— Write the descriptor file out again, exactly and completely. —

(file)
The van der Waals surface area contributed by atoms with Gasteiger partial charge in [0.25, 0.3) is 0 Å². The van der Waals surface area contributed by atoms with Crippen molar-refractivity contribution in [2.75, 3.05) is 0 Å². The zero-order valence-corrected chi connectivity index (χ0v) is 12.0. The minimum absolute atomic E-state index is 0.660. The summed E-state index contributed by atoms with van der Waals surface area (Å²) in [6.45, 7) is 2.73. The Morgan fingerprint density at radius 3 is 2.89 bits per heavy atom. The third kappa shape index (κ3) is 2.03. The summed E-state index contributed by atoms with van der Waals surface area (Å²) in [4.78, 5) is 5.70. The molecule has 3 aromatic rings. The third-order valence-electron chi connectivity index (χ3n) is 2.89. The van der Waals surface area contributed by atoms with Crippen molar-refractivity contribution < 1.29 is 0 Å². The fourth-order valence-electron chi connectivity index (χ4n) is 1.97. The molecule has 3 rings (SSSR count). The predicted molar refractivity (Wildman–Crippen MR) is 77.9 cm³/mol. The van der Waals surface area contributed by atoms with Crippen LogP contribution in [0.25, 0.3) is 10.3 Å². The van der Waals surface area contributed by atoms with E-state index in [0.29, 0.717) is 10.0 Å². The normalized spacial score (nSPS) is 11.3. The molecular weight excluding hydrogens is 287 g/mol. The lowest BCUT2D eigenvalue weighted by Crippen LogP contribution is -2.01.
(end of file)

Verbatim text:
The van der Waals surface area contributed by atoms with Gasteiger partial charge in [0.25, 0.3) is 0 Å². The van der Waals surface area contributed by atoms with Crippen molar-refractivity contribution in [2.75, 3.05) is 0 Å². The zero-order valence-corrected chi connectivity index (χ0v) is 12.0. The minimum absolute atomic E-state index is 0.660. The summed E-state index contributed by atoms with van der Waals surface area (Å²) in [6.45, 7) is 2.73. The Morgan fingerprint density at radius 3 is 2.89 bits per heavy atom. The third kappa shape index (κ3) is 2.03. The summed E-state index contributed by atoms with van der Waals surface area (Å²) in [4.78, 5) is 5.70. The molecule has 3 aromatic rings. The third-order valence-electron chi connectivity index (χ3n) is 2.89. The van der Waals surface area contributed by atoms with Crippen molar-refractivity contribution < 1.29 is 0 Å². The fourth-order valence-electron chi connectivity index (χ4n) is 1.97. The molecule has 3 rings (SSSR count). The predicted molar refractivity (Wildman–Crippen MR) is 77.9 cm³/mol. The van der Waals surface area contributed by atoms with Crippen LogP contribution in [0.25, 0.3) is 10.3 Å². The van der Waals surface area contributed by atoms with E-state index in [0.29, 0.717) is 10.0 Å². The normalized spacial score (nSPS) is 11.3. The molecular weight excluding hydrogens is 287 g/mol. The lowest BCUT2D eigenvalue weighted by Crippen LogP contribution is -2.01.